Adapted from a recent online discussion.
Dear Carolyn: My relationship with my husband is breaking down. He cheated on me awhile ago but we decided to give it shot and repair things.
However, he refused therapy – I go on my own – and refuses to speak about his affair.
He has become more involved with me and our two young kids, and I can see how much he loves being around them. At the same time, I am unable to move past the affair and I don’t know how to trust him again. He has not changed much in terms of the behaviors that gave him leeway to do whatever he wanted to do. He has his own credit cards, is very private with his phone, etc.
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However, he has assured me that he will not cheat again because he does not want to lose his family. I really do not know what to do.
Is the fact that I cannot get past the affair reason enough to break up my marriage and deprive my kids of seeing their father on a daily basis? I feel terribly guilty. Am I being selfish?
“He has not changed much in terms of the behaviors that gave him leeway to do whatever he wanted to do.”
I agree based on what you’ve written here, but it’s not about credit cards or phone access. It’s about what he admitted to you straight up: Assuming he remains faithful, he will do so in the interest of preserving a status quo he prefers and not because he is emotionally invested in you – as a person, as his partner, as the center of his home life. That’s why he won’t go to therapy or talk about the affair. He’s not interested in cultivating intimacy or even just getting closer to you.
And he’s not interested in giving you what you’ve requested to help you understand and rebuild trust in the aftermath. Instead he’s making an effort that is entirely on his terms, and that’s not good enough when he’s the one whose actions hurt you and your family.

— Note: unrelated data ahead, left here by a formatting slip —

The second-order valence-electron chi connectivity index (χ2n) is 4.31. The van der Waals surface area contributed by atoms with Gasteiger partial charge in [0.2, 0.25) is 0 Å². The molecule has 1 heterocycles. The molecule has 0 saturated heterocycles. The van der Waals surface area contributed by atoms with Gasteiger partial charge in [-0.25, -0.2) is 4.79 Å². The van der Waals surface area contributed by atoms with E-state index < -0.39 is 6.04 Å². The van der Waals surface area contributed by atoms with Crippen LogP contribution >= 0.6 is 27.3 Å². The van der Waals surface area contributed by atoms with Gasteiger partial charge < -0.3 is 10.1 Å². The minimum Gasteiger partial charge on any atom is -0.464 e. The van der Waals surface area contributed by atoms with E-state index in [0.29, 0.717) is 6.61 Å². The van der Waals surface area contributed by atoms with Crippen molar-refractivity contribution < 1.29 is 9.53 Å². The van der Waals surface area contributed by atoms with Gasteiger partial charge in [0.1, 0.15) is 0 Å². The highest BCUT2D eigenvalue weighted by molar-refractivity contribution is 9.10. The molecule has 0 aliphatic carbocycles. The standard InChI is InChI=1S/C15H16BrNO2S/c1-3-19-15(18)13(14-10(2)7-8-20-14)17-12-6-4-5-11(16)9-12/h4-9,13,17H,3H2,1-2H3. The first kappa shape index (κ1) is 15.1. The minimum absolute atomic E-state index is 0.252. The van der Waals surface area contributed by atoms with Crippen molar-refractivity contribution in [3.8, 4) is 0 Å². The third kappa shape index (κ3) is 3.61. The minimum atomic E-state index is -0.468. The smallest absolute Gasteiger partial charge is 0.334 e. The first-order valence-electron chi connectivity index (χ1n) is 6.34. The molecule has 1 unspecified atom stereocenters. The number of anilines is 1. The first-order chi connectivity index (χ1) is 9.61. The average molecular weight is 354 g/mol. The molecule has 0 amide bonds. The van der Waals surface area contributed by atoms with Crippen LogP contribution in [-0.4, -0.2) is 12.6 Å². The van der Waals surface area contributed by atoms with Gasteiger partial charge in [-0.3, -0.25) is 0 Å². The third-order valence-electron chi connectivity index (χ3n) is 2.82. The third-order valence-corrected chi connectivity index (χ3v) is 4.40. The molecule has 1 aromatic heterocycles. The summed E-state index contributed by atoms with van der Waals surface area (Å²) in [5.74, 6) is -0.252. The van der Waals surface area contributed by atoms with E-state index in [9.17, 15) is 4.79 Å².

You do say he has “become more involved with me and our two young kids” – but that has a ring of, “OK, I stopped cheating so let’s move on now,” to it, which his refusal to dig any deeper merely confirms. “This American Life” just covered why that won’t do – listen to Act Two of the podcast (http://bit.ly/TALalone).
If I’m right about this, then that’s acutely selfish on his part, for occupying the marriage without any serious consideration for your emotional needs.
So now you need to decide whether you’re OK with this surface-only partnership – with or without fidelity, since it seems he’s not fully invested either way – or want to push for more, up to or including divorce, which would be painful but would at least offer the integrity of being on your own instead of alone in a marriage to him.
Guilt has no place. On the path he has chosen, he won’t keep his family regardless; he will just lose it gradually instead of all at once, by refusing to work on the bond with you that constitutes its foundation. Explain this to him and make it clear you’re not backing down.
Email Carolyn at firstname.lastname@example.org, follow her at facebook.com/carolyn.hax or chat with her online at 10 a.m. each Friday at washingtonpost.com.